NYPAN asserts that every person has a right to a clean and healthy environment, including pure water, clean air, and ecologically healthy habitats, and to the preservation of the natural, scenic, historic, and aesthetic qualities of the environment.

We believe that the State’s public natural resources, among them its waters, air, plants, animals, climate, and public lands, are the common property of all the people, including both present and future generations. New York State’s government should serve as trustee of these resources, and conserve and maintain them for the benefit of all people.

Man-made climate change is a clear and present danger to the viability of human life on planet earth. NYPAN is committed to advocating for a science-based, democratic energy policy whereby New York State makes a rapid, equitable, and complete transition off of fossil fuels to combat climate change.

New York is currently not on track to meet its own stated climate goals under REV* and those climate goals, while laudable, we consider insufficient to combat the climate crisis. We call on New York State to take immediate and aggressive action to promote renewable heat, renewable transportation, a renewable electrical grid, and sustainable agricultural and industrial practices. In particular, we advocate for New York State to tackle its reliance on natural gas by codifying the fracking moratorium into state law and immediately accounting for leaked methane in its greenhouse gas inventory. Further, we call for a stop to all new natural gas infrastructure build-out including pipelines, compressors, storage facilities, and power plants and a massive investment in renewable energy, energy efficiency, and energy storage.

Climate change is a systemic problem that requires systemic solutions and as such is inseparable from systemic oppression, racial and economic inequality and environmental justice. We stand first and foremost with frontline and environmental justice communities who are bearing a disproportionate burden of the worst effects of fossil fuel extraction and combustion, from property taken by eminent domain, to contaminated air and water, to rising sea levels and extreme weather.

NYPAN endorses the principles for energy democracy as articulated by the New York Energy Democracy Alliance. As such, we advocate for a just and participatory transition to a resilient, localized, and democratically controlled sustainable energy economy in New York State. We envision a renewable energy system that is led by and prioritizes solutions for low- and moderate-income communities and communities of color who are most impacted by our current energy and economic system.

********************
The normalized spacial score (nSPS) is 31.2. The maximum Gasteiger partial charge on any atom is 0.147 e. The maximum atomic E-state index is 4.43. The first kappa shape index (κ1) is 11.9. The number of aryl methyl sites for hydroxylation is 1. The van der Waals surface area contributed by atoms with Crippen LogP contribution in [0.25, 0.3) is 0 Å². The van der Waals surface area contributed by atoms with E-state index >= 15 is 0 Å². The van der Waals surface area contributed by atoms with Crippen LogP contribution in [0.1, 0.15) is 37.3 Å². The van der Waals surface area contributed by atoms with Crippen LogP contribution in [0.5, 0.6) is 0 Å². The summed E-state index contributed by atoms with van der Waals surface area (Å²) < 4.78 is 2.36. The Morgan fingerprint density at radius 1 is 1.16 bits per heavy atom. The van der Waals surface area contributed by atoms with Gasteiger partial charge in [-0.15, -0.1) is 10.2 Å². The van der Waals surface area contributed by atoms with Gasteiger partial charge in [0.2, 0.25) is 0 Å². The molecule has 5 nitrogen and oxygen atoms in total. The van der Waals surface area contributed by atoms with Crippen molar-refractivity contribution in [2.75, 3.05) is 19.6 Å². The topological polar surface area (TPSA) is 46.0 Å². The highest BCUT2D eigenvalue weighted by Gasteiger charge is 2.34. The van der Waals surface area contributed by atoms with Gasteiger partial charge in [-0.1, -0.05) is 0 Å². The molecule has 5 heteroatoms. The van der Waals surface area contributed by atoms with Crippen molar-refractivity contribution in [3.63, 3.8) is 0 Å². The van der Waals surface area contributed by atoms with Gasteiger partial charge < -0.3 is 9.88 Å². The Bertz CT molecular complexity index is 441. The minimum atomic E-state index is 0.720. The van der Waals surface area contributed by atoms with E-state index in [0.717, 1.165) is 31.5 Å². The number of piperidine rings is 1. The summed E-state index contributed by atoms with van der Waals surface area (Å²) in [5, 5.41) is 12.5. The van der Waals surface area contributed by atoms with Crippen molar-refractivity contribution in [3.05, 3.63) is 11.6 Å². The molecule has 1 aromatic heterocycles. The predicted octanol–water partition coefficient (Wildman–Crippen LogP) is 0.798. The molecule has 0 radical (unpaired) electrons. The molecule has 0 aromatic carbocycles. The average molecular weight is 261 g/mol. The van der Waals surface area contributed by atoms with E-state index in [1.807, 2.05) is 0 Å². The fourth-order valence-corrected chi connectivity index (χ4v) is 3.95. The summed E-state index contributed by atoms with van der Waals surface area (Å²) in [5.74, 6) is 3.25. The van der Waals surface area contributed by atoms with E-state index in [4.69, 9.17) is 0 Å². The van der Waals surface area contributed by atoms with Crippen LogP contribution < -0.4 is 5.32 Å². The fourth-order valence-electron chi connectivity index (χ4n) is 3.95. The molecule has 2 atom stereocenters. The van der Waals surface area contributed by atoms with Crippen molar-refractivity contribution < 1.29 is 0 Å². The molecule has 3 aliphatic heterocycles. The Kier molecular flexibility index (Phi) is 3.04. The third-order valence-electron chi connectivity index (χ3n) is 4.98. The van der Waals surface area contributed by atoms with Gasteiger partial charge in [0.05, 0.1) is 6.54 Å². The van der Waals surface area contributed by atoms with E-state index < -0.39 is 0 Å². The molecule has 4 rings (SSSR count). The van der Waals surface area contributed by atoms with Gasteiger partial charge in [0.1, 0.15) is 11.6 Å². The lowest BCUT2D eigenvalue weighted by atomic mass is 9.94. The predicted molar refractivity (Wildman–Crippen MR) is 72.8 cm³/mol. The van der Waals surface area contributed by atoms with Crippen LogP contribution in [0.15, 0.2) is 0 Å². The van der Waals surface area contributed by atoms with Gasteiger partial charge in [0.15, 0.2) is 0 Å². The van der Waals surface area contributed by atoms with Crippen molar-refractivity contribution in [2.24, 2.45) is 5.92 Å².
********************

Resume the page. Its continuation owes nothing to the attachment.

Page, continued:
Our Principles

  1. New York State should transition quickly and equitably to 100% clean, renewable, fossil-free, nuclear-free energy in order to address climate change, build resilient communities and create economic opportunities.

  2. The key pillars of our energy future should be energy efficiency, conservation, climate resilience, and public or community-owned or controlled renewable energy assets.

  3. The clean energy economy should eliminate environmental, racial and economic injustice and energy insecurity by targeting the benefits of state-funded energy efficiency and distributed renewable energy development to communities confronting those injustices.

  4. Every New Yorker should receive the health, economic, and environmental benefits of renewable energy and energy efficiency, regardless of home-ownership status, location, race, wealth, or income.

  5. State energy policy should revolve around New Yorkers as energy savers, producers, educators, innovators, owners/investors and, most importantly, decision-makers, not just as “customers.”

  6. All institutions that make decisions for the public around energy or energy market development should create mechanisms to ensure widespread and meaningful participation in democratic decision-making, transparency, and public accountability.

  7. Public funding should prioritize high-quality job creation, with clear career pathways for local people often left out of economic opportunities, including people of color, youth, women, formerly incarcerated individuals, refugees, immigrants, veterans, long-term unemployed and members of frontline climate-vulnerable communities.

  8. State energy policy should support the growth and development of democratically controlled institutions such as municipal utilities and cooperative businesses to serve as anchors within their local communities.

*New York’s energy plan known as Reforming the Energy Vision or REV sets out specific goals to be met by 2030. The state is not on track to meet these goals in part because of its ever-expanding reliance on natural gas and lack of energy efficiency mandates such as those in Massachusetts.